In any case, this intersection was noteworthy because it would be easy to miss on the return hike given how much narrower the trail to the bridge was compared to the larger trail paralleling the Mill D South Fork Stream’s west side.
For the remaining 0.3 miles or so, we kept left at the forks and eventually scrambled down a short but steep embankment leading to the Mill D South Fork.
Since we didn’t pursue hiking on the right side of the forks, we can’t say anything more about where those paths went.
Nevertheless, we then followed the Mill D South Fork until the trail abruptly ended where any further progress involved crossing the very cold and fast-running Mill D South Fork.
In addition to signage proclaiming that swimming and wading was prohibited, this obstacle was pretty much the end-of-the-hike for most visitors unwilling to get wet to continue.
While the view from here left a lot to be desired given the presence of obstructing trees and how distant the falls was, it was still possible to get decent photos as well as a glimpse of the donut that earned this falls its name.
Donut Falls Trail Description – getting closer to the donut
We came prepared with Keens so we were ready to scramble across the Mill D South Fork.
However, on our first visit back in late May 2017, there was still a lot of snow around Donut Falls.
So that made the crossing this creek painfully cold (it would have been a good idea to wear neoprene socks at the time).
It also made climbing up to the donut hole dangerous so I didn’t try it on that trip.
On our return visit in mid-August 2020, the creek was significantly lower, but it was still high enough to make it harder for those who tried to avoid getting their feet wet.
It was especially difficult to keep the feet dry trying to scramble up the boulders to the donut hole.
I found the boulder scramble up to the donut hole to be fairly moderate for the most part.
There were some tricky sections though I didn’t find them to be all that bad.
That said, there were some high-touch rock scrambling sections, which concerned me in terms of COVID-19 possibly sitting intact on the rocks that got touched a lot.
Anyways, I managed to get right in front of and inside the little “cave” that Donut Falls dropped into.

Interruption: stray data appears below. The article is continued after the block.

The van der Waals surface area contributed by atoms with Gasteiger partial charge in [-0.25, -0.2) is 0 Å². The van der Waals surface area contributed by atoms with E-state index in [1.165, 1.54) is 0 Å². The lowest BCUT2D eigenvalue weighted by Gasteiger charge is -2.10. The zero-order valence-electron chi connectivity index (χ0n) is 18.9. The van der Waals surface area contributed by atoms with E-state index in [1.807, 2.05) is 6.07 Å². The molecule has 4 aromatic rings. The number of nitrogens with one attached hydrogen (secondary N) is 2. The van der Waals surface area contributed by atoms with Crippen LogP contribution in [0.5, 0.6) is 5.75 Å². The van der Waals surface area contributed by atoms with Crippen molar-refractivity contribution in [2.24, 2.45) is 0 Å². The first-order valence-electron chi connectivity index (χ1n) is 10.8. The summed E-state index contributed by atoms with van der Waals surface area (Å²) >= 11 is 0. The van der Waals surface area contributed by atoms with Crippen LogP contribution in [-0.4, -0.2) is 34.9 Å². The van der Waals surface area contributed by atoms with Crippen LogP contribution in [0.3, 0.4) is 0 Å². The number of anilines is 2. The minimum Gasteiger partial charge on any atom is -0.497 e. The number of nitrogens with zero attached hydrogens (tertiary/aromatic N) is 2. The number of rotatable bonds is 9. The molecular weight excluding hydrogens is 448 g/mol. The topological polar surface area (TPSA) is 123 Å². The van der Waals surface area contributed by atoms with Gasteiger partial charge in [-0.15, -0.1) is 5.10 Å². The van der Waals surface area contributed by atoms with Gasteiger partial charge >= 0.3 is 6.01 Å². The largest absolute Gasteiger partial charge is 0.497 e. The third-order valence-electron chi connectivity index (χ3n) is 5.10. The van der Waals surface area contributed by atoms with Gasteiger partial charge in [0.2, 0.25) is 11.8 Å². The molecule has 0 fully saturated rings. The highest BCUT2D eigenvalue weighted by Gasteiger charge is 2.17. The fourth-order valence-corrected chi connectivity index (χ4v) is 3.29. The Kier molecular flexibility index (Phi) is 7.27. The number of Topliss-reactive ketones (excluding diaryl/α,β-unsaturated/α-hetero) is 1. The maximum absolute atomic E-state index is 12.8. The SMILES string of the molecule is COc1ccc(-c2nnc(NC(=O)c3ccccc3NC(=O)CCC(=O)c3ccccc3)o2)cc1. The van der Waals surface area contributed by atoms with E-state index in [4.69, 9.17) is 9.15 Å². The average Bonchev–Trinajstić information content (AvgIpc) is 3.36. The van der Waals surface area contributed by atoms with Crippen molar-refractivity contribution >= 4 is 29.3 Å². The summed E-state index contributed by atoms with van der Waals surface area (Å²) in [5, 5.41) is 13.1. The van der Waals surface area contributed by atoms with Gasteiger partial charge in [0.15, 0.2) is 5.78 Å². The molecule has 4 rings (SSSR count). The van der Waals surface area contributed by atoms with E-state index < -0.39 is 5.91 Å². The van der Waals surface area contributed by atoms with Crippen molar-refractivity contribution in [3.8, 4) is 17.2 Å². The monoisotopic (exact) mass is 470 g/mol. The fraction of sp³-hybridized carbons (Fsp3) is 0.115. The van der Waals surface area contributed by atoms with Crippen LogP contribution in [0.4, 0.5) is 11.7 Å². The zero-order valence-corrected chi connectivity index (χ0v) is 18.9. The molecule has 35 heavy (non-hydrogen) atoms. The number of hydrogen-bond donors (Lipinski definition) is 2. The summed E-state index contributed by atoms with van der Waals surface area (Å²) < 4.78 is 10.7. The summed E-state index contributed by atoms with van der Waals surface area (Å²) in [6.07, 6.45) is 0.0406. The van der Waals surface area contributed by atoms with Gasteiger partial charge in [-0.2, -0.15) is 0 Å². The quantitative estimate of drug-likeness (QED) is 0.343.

Some people scrambled even higher above the waterfall, but it looked too steep for my liking (or at least when I considered the risk versus reward of doing that).
After having my fill of this intimate experience with Donut Falls, I then scrambled back the way I came to rejoin my wife and daughter, who didn’t want to do the scramble.
Then, we hiked back the way we came to the official trailhead before deciding to continue walking down the Cardiff Fork Road (instead of the trail) given the lighter foot traffic and the straightforward descending trajectory.
Overall, the trip log on our August 2020 visit said that I hiked a total of 3.8 miles round trip, and we had spent about 3 hours in total away from the car.
Donut Falls resides in the Uinta-Wasatch-Cache National Forest near Salt Lake City in Summit County, Utah. It is administered by the USDA Forest Service. For information or inquiries about the area as well as current conditions, visit their website.
We reached Donut Falls from downtown Salt Lake City by driving west towards one of the on-ramps for the I-15 heading south.
We then drove on the I-15 South for roughly 3 miles before taking the I-80 East.
We then continued east on the I-80 for roughly 5 miles before keeping right to go south on the I-215 South.
After roughly another 5.5 miles or so on the I-215 South (Belt Route), we then took exit 6 for 6200 South then kept left to continue east on UT190.
Then, after roughly 1.7 miles on the UT190, we turned left onto Big Cottonwood Canyon Road.
From there, we took the winding road up roughly 9 miles to a large turnoff turned parking area before the gate for Cardiff Fork on the right.
This area might also be known as the Mill D Parking Area, and this was where we stopped the car and began our hike.
There was parking on the other side of the UT190 though there was a trail for a different hike that started on that side.
Overall, this drive took us around 35 minutes including all the traffic lights.
Of course, if the gates were open, then it was possible to drive the last mile to the official Donut Falls Trailhead (shaving 2 miles off the total hiking distance), but parking was more limited there.
To give you some overall context, Salt Lake City was about 302 miles (over 4 hours drive) north of St George, 234 miles (over 3.5 hours drive) northwest of Moab, 215 miles (3 hours drive) south of Idaho Falls, Idaho, 421 miles (over 5.5 hours drive) north of Las Vegas, Nevada, and 688 miles (over 9.5 hours drive) north of Los Angeles, California.